She said

This is a track from self made EP – Natural Born Punks and was released in 1993.  This is a very rare record actually.  It is actually completely home made as it was recorded in the band house and released on their own label.  I think it is unfair to call them a joke band, they were simply enthusiastic amateurs and friends who put out their own record.  I like it very much and it really is the spirit of punk ! ! !

Sakura – Stance Punks – Kuroi būtsu  (Black Boots)

She said

How can you have a post about Japanese punk and not have the Blue Hearts?  Well you just have Stance Punks instead ! ! !  This band were formed in 1999 and are really very influenced by the Blue Hearts and have a very similar style.  I like this track as it is not so raw as Mr P choices but it is not overproduced.   I am sure you also thought it was going to be a version of  “My Way” when you heard the first few minutes ! ! !   I like punk when it is not too serious and this is a fun track about one of the typical punk items of clothing, Black Boots, and how much pleasure they give the owner ! ! !

He said

The Blue Hearts influence runs deep here ( even down to the singers actions) which is not a bad thing, if you’re going to “pay tribute” to a band why not go for one of the greats. I shall be looking out for more by this band.

Pairubu – Booted Cocks- For oneself.   (Second version as requested by SpottedRichard)


He Said

A marvelous piece of “oiness” from one of the better known bands ( outside of Japan). They even, I believe, had some stuff released over here. This one interests me because of it’s “simple complexity”. It’s changes in pace and feel are quite “prog” ( for a punk band) . It’s like jigsaw, a big, noisy jigsaw put together by shouty me ( and one lady). It is, I feel , pretty irrisistable in it’s martial glory. Like being stamped on by size 10 Doc Martens but musically.

She said

I do not know very much about this band  but the track is from the 2004 début album For Oneself.   I like the keyboard in this track as I think it fills the arrangement up and makes it more sophisticated somehow.  I also think there is like a Celtic influence in this track that I like very much.  I think it just drives along and makes you want to shout OI!

Sakura  – The Discocks  – Long Live Oi!

She said

I am sure you were all singing  “One two three – I love Oi”  before the end of the track ! ! !  The Discocks are one my favourite punk bands.  They formed in 1992 but split in 1998 but reformed with a different line up in 2003.  This track is from 1997 EP Knock Out and so is the original band.  I think this track is has great energy and is a lot of fun.  When ever I hear this track I can not stop sing along with it ! ! !

He said

What a lot of cocks there are in the Japanese punk scene ! Discocks, Booted Cocks even Cockney Cocks ! You can’t go wrong with the Discocks, You know exactly what you are going to get. Basic, shouty “Oi” with bundles of attitude.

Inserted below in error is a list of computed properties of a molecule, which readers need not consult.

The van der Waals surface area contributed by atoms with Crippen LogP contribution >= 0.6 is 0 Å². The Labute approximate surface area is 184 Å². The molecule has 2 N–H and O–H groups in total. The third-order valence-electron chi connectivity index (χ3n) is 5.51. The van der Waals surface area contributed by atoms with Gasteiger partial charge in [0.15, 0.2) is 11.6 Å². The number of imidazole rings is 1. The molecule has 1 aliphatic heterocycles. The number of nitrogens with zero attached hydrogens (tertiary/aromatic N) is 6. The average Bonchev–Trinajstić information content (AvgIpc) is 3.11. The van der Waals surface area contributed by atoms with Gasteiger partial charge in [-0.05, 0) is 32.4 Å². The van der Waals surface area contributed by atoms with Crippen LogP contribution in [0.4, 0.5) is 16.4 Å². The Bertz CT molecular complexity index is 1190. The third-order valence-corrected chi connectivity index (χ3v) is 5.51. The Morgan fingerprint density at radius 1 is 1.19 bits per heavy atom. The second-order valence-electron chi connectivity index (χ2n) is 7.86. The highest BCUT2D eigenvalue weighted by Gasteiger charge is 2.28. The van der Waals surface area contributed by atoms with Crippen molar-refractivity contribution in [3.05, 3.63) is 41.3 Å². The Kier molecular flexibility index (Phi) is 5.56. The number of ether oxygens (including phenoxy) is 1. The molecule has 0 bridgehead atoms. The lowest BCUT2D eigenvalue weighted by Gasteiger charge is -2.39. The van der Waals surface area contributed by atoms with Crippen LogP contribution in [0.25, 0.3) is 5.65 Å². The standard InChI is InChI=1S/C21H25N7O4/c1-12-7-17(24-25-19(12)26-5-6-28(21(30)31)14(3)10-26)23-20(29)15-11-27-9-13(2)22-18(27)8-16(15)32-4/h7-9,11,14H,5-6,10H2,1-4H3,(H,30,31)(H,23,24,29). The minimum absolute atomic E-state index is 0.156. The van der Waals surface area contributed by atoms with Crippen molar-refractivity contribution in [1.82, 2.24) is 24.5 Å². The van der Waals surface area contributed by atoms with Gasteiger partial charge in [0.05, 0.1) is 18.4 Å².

We Say

Can we ask you to pause for a moment and gape in wide eyed wonder at just what this post represents. At no other time in the history of mankind would it have been possible for someone in Tokyo and someone in a tumbledown shack in Gloucestershire to have cooperated in this way. Isn’t the Internet the most awesome of things ?

We would both like to thank you very much for reading the post and we hope you enjoyed it and found it interesting.

Unlikeliest TV performance ever..?

I’ve already posted a link for this on the mothership, but I’m still bemused so here it is again.
THE BAND: Antiseen – a bit of a guilty pleasure for me. Once described as “Motorhead heavy, bastard nasty” and I’m not going to argue. The founders of “destructo rock”, ending their early gigs in an orgy of destruction that would scare Pete Townshend. Singer Jeff Clayton still regularly cuts his head open with barbed wire on stage. Well known songs include Destroy Them All, Fuck All Y’all, and Self Induced Lobotomy
THE SONG Latest single Exploding Barbed Wire Death Match, celebrating a particulary dangerous wrestling tournament held in Japan, that according to the lyrics involved “burning lacerations” and “the smell of burning flesh”.
THE TV PROGRAMME A cable show called Chic-A-Go-Go that’s target (and studio)audience appears to be mainly 7 year olds!

I particularly like the way the presenter and Jeff Clayton between them manage to somehow spin Antiseen into being a positive role model for the kids! That and the little kid dancing next to the drummer!
Antiseen once collaborated with G.G.Allin…

Rebellion Festival Day 1 – Thursday

Punk’s not dead, but it is getting on a bit and these days the highlight of its year is an annual seaside holiday. This started out as the brainchild of promoter Daz Russell with the Holidays In The Sun festival in 1996 which took over a corner of the Winter Gardens for 3 days to the bemusement of locals. It then shifted to Morecambe for a few years, changed its name to Wasted, returned to Blackpool, expanded to 4 days, took over the whole of the Winter Gardens, and eventually changed its name to Rebellion (that sound is me grinding my teeth with embarrassment). To quote one longstanding punk artist “I’m not sure that’s the best name for it – blokes in their 40s thinking: I won’t tell the wife I haven’t mowed the lawn”. He has a point.